Governments across the world are thinking about their expatriate populations in new ways. These new understandings of expatriates emerged as the problem of 'human capital' became central to development strategies premised on increased participation in the globalising economy. The 'expertise' of expatriates has also been re-imagined through a series of interlinked ideas relating to knowledge, brokerage and leadership. This paper examines recent attempts to link expatriate experts to national economic development projects through a case study of the New Zealand diaspora strategy. Drawing on literature reviews, internet searches, key informant interviews and participation in London-based New Zealand expatriate initiatives, the paper shows how the interaction of governmental strategies and individual mobilities is bringing globalising spaces and subjects into being.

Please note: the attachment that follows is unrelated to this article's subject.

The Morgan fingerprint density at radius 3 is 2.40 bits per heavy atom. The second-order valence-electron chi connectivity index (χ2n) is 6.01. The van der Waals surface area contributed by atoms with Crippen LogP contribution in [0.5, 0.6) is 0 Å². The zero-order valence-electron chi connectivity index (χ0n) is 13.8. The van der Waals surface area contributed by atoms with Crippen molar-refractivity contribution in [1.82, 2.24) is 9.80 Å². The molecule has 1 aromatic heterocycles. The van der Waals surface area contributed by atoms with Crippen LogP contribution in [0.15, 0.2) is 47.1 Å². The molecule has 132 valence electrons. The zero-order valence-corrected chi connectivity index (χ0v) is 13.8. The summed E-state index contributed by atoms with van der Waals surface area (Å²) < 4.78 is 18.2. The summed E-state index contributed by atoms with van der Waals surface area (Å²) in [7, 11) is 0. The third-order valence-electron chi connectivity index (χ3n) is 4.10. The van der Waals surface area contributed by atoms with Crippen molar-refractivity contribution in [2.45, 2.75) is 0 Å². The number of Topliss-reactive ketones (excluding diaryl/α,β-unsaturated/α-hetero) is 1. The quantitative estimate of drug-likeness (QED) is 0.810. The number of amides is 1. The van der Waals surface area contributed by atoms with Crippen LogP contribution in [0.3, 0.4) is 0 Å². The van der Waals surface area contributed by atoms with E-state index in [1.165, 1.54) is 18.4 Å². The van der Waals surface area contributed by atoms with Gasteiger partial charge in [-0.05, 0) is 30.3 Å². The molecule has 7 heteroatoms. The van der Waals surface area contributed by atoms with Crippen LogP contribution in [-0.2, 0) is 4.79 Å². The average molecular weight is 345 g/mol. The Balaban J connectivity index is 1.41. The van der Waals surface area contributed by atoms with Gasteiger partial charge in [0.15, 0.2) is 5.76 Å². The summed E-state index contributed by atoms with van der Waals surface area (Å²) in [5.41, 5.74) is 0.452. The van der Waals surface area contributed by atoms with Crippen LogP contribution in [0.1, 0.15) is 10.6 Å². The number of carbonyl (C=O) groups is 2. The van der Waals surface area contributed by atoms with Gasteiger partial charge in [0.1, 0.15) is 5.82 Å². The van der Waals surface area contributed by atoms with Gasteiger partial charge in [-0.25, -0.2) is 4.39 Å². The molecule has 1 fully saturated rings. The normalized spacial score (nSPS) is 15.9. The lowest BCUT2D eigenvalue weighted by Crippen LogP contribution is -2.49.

|Translated title of the contribution||Expatriate experts and globalising governmentalities: the New Zealand diaspora strategy|
|Pages (from-to)||331 - 345|
|Number of pages||15|
|Journal||Transactions of the Institute of British Geographers|
|Publication status||Published - Jul 2007|